There is a murder every 2.5 days in Washington state. And the
number of people murdered has gone up from 159 in 2011 to 203 in
2012 (That’s a 27 percent increase).
Crime occurred most frequently in the state in September; it
occurred the least in February.
Property crimes: $205,931,711 in property was stolen in 2012;
of that, law enforcement recovered $16,931,651.
Though it is now legal for an adult 21 and older in Washington
state to possess up to an ounce of pot, police in Washington seized
762,809 grams of pot in 2012. By comparison, the two next highest
drugs seized were meth (25,418 grams) and heroin (24,824).
Arrests: 155,916 people were arrested in Washington in 2012. Of
those, 30,924 were between 20 and 24 years old, making it the age
group with the greatest quantity of arrests.
Of all those arrests, almost a fifth — 18.5 percent — were for
To read the full report for yourself, click
here. I’ll be dissecting our local numbers for a story at
kitsapsun.com in the days
In 2007, the Department of Corrections embarked on a
transformation in the way it releases offenders to the
community. Ordered by the State Legislature to stop
“dumping” felons into Tacoma, Spokane, and other pockets of
urbanity in the state, DOC was mandated to send prisoners back to
their “county of origin” —
the place of their first felony conviction.
There are some exceptions, mainly if victims are uneasy about an
offenders’ return to the community. But they can also go to another
county if they have family or “other sponsoring persons or
organizations that will support the offender.”
In 2012, about three out of every four inmates whose first
felony was in Kitsap come back here after prison, according to DOC
While they’re coming back to Kitsap, it appears they’re
increasingly concentrated in Bremerton. But corrections officials
say that clustering actually serves public safety best.
To search and find out where every offender went home to in 2012
— and if they deviated from their county of origin — follow this
Three new Bremerton police officers were sworn in
Wednesday, a shot in the arm toward the department’s staffing
At its height in the mid-2000s, the department had 66 fully
commissioned officers, but budget cuts in recent years took that
level down into the low 50s. That has meant reductions in
investigations and overtime for patrol officers, who attempt to
keep up with the city’s 911 call volume.
The three officers sworn in, along with another new hire and a
position yet to be filled, will bring the department back up to 57
fully commissioned officers, according to Bremerton Police Chief
Here’s the three latest hires:
Beau Ayers, a graduate of Ohio University,
formerly worked as a police officer in Nelsonville, Ohio and with
the US Border Patrol before coming to Bremerton.
Joeseph Corey, a South Kitsap High School class
of 1998 grad, served five years in the army as a police officer in
South Korea, at Fort Lewis and in Iraq. He was most recently a
Department of Defense police officer at Joint Base
Christopher Faidley, who grew up in Seattle,
graduated from Whitman College in 2009. He enlisted in the National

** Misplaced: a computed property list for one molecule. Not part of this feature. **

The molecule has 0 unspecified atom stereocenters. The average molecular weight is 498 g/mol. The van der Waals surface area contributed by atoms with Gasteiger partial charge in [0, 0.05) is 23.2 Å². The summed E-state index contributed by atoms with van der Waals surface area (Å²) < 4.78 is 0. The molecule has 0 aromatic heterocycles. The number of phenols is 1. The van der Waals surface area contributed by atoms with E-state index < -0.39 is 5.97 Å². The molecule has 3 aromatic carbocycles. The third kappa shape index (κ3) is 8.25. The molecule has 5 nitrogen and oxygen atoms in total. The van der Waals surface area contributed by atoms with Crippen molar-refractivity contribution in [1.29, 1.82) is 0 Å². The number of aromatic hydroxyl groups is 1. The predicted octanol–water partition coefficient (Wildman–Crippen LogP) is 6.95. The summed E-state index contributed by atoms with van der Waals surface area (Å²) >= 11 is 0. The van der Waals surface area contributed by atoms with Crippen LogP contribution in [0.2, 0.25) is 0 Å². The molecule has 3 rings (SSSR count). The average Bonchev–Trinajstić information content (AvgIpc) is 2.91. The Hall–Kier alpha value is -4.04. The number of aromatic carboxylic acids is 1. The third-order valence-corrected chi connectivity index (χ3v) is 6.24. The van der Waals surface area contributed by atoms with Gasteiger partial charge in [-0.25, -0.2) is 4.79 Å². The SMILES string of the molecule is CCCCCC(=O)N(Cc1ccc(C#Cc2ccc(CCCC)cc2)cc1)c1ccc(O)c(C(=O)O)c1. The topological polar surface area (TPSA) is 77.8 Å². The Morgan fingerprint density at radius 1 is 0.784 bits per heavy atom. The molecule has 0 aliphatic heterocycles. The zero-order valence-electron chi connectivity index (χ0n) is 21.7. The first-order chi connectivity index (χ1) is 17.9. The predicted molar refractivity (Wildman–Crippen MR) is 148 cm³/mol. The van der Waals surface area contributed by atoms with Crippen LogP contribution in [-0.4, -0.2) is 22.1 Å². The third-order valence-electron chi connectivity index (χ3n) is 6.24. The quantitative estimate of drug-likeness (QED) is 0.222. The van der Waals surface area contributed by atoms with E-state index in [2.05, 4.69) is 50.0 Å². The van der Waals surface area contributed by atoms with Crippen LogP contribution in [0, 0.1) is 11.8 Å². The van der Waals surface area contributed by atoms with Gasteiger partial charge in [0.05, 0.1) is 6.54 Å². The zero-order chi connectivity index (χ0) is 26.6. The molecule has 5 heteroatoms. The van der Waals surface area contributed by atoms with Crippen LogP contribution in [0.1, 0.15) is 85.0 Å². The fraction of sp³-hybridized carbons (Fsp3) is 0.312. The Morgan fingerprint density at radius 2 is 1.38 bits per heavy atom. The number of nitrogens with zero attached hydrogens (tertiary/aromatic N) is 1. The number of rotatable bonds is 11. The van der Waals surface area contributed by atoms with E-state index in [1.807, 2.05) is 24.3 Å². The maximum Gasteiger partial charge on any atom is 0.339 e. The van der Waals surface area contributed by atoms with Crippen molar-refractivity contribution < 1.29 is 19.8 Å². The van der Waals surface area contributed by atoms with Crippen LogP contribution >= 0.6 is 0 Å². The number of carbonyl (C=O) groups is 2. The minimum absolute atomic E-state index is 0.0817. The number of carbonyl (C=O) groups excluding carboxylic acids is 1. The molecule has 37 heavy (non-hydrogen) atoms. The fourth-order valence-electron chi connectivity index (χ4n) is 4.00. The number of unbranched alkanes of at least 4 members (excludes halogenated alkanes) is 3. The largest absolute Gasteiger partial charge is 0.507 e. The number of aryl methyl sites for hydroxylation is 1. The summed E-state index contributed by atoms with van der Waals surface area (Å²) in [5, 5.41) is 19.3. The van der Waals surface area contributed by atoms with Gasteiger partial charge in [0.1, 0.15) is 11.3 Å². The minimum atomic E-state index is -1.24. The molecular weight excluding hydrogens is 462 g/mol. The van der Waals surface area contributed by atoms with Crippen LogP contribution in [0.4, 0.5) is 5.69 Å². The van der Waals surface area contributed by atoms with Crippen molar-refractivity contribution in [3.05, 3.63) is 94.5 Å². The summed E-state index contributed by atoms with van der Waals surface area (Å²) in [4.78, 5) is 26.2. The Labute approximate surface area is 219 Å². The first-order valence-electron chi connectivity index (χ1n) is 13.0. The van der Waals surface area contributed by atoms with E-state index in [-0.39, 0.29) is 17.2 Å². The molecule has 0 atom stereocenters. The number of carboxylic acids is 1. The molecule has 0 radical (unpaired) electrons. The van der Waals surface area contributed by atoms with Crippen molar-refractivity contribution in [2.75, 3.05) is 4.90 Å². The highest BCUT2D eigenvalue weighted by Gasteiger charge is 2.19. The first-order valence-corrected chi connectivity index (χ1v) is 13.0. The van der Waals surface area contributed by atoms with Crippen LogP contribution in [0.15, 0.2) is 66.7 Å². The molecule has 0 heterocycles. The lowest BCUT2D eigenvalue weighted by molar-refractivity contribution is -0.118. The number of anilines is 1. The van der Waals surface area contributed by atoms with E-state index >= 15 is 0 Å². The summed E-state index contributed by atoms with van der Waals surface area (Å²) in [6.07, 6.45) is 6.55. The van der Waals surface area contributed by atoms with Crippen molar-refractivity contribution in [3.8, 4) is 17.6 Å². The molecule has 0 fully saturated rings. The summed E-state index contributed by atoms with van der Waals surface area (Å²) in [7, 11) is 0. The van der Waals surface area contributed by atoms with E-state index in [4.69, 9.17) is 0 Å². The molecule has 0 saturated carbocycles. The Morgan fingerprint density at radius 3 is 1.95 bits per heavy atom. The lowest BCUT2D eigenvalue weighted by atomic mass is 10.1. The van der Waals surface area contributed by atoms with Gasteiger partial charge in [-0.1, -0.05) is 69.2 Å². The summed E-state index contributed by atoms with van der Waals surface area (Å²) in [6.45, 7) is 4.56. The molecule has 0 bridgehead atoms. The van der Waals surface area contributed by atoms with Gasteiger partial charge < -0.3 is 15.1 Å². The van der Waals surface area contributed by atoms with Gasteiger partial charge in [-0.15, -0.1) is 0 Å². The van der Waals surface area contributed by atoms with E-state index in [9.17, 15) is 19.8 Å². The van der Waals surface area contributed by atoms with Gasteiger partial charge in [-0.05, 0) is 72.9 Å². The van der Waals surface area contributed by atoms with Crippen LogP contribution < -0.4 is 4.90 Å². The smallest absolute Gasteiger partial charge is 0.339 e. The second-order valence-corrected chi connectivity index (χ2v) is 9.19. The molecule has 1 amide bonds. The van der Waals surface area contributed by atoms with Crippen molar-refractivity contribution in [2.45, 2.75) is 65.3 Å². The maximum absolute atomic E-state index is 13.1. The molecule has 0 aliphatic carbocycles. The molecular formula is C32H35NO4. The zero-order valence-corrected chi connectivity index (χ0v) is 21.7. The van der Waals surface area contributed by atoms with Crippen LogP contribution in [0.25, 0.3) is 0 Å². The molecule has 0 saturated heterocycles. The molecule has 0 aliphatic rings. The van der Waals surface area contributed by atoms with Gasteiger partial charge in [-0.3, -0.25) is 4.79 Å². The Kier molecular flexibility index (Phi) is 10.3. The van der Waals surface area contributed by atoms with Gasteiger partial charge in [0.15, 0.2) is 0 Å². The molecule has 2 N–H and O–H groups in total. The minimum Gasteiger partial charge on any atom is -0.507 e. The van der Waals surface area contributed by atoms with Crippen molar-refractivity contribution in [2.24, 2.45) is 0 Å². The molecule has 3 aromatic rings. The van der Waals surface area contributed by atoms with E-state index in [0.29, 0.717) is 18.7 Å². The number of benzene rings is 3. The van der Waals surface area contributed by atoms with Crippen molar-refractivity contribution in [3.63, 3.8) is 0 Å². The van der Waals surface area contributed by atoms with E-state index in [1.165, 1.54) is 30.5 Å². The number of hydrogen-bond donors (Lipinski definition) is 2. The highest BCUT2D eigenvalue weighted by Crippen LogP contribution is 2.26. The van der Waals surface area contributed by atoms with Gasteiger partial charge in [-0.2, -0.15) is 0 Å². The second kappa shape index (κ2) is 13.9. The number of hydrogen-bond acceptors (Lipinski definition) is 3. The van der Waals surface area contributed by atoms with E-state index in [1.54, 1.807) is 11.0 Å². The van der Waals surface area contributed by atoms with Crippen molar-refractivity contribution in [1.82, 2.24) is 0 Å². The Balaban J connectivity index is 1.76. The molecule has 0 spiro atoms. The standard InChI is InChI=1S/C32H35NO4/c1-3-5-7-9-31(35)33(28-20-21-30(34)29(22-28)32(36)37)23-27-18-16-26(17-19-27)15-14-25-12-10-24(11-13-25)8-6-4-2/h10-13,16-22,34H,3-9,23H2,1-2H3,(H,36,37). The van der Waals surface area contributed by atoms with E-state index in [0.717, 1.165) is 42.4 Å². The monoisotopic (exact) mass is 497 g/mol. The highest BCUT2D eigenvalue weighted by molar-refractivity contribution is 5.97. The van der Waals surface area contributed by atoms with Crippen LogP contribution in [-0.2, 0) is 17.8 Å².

Guard in 2011 and has also worked for an electrical contractor and
for Microsoft providing security.
The three have graduated from the state’s law enforcement
academy and are currently training with veteran officers in the
department for the next four months.
“Everything that anyone ever posted to the Internet is
Said no one, ever.
Yes, we all know inaccuracies litter the information
superhighway. But one of the World Wide Web’s most inaccurate
rumors about Bremerton is that it is against the law to shuck
peanuts on city streets. We see it pop up on social media sites
every few weeks, and it is proclaimed
several websites pertaining to “dumb laws.”
Bottom line: There is no truth to it whatsoever.
After seeing it so many times, I decided to investigate the
city’s code in an effort to determine its veracity.
Nothing there I could find.
I checked with Mark Koontz, Bremerton’s assistant city attorney,
who agreed that there is just no such thing on the books.
“There’s no truth to that,” he said.
If you shuck your peanuts onto the city street, that could be
considered littering, Koontz added.
But that would apply to anywhere with a littering code. And the
websites are quite specific: you shall not shuck peanuts on the
streets of our fine city.
Perhaps it had been a law in the past, only to be repealed?
I consulted Bill Broughton, prominent area lawyer and one time
the city’s attorney in the 1980s. He’d never heard of such a
“That’s a new one on me,” he said. “We did set a goal of
repealing antiquated laws when I was there but I do not remember
I turned to Russell Warren, one of Bremerton’s sharpest minds
when it comes to area history. He hadn’t heard of it either.
I even emailed some of the purveyors of websites which purport
the law to be the truth.
I heard back from one — Andy Powell at dumblaws.com
— who said he was looking into the source. Other web sites never
So far, I have been unable to find a single source of the
perceived law. My hope is to debunk it officially. So I humbly ask
for your help, dear readers, on this journey.
I would love to hear from any of you who knows where it may have
come from. Drop a line below, or send me an email at email@example.com.
One of the most intriguing parts of the mystery is the
idea peanuts would be singled out as unlawful to shuck. Perhaps an
odd vendetta against the bean by an anti-peanut former mayor?
Regardless, I stand firm in the belief the law is hogwash.